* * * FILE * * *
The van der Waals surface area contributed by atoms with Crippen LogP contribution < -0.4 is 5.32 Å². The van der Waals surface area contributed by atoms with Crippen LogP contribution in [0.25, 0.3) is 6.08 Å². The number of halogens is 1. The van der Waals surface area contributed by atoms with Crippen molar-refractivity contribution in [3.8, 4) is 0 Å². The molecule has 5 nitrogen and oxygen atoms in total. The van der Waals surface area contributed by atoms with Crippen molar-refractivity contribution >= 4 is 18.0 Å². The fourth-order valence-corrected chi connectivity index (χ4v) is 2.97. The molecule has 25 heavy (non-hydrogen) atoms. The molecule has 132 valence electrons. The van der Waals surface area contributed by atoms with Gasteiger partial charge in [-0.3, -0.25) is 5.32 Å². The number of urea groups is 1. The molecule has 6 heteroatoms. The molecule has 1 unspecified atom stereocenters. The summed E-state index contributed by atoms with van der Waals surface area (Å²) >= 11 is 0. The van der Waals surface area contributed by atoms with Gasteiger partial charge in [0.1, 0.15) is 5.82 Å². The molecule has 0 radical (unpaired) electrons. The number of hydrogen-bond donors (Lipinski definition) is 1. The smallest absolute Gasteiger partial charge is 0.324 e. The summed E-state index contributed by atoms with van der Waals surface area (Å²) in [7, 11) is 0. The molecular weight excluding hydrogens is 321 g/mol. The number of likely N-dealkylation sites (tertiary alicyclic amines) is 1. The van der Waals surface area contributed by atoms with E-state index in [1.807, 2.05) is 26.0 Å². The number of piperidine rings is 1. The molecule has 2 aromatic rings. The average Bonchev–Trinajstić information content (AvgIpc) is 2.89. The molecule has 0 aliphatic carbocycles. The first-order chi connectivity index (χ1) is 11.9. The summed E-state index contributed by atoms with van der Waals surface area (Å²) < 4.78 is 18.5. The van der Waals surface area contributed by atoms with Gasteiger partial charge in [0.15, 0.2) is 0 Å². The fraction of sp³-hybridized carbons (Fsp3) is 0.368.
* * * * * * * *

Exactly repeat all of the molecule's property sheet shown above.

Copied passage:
The van der Waals surface area contributed by atoms with Crippen LogP contribution < -0.4 is 5.32 Å². The van der Waals surface area contributed by atoms with Crippen LogP contribution in [0.25, 0.3) is 6.08 Å². The number of halogens is 1. The van der Waals surface area contributed by atoms with Crippen molar-refractivity contribution in [3.8, 4) is 0 Å². The molecule has 5 nitrogen and oxygen atoms in total. The van der Waals surface area contributed by atoms with Crippen molar-refractivity contribution >= 4 is 18.0 Å². The fourth-order valence-corrected chi connectivity index (χ4v) is 2.97. The molecule has 25 heavy (non-hydrogen) atoms. The molecule has 132 valence electrons. The van der Waals surface area contributed by atoms with Gasteiger partial charge in [-0.3, -0.25) is 5.32 Å². The number of urea groups is 1. The molecule has 6 heteroatoms. The molecule has 1 unspecified atom stereocenters. The summed E-state index contributed by atoms with van der Waals surface area (Å²) >= 11 is 0. The van der Waals surface area contributed by atoms with Gasteiger partial charge in [0.1, 0.15) is 5.82 Å². The molecule has 0 radical (unpaired) electrons. The number of hydrogen-bond donors (Lipinski definition) is 1. The smallest absolute Gasteiger partial charge is 0.324 e. The summed E-state index contributed by atoms with van der Waals surface area (Å²) in [7, 11) is 0. The molecular weight excluding hydrogens is 321 g/mol. The number of likely N-dealkylation sites (tertiary alicyclic amines) is 1. The van der Waals surface area contributed by atoms with E-state index in [1.807, 2.05) is 26.0 Å². The number of piperidine rings is 1. The molecule has 2 aromatic rings. The average Bonchev–Trinajstić information content (AvgIpc) is 2.89. The molecule has 0 aliphatic carbocycles. The first-order chi connectivity index (χ1) is 11.9. The summed E-state index contributed by atoms with van der Waals surface area (Å²) < 4.78 is 18.5. The van der Waals surface area contributed by atoms with Gasteiger partial charge in [0.15, 0.2) is 0 Å². The fraction of sp³-hybridized carbons (Fsp3) is 0.368.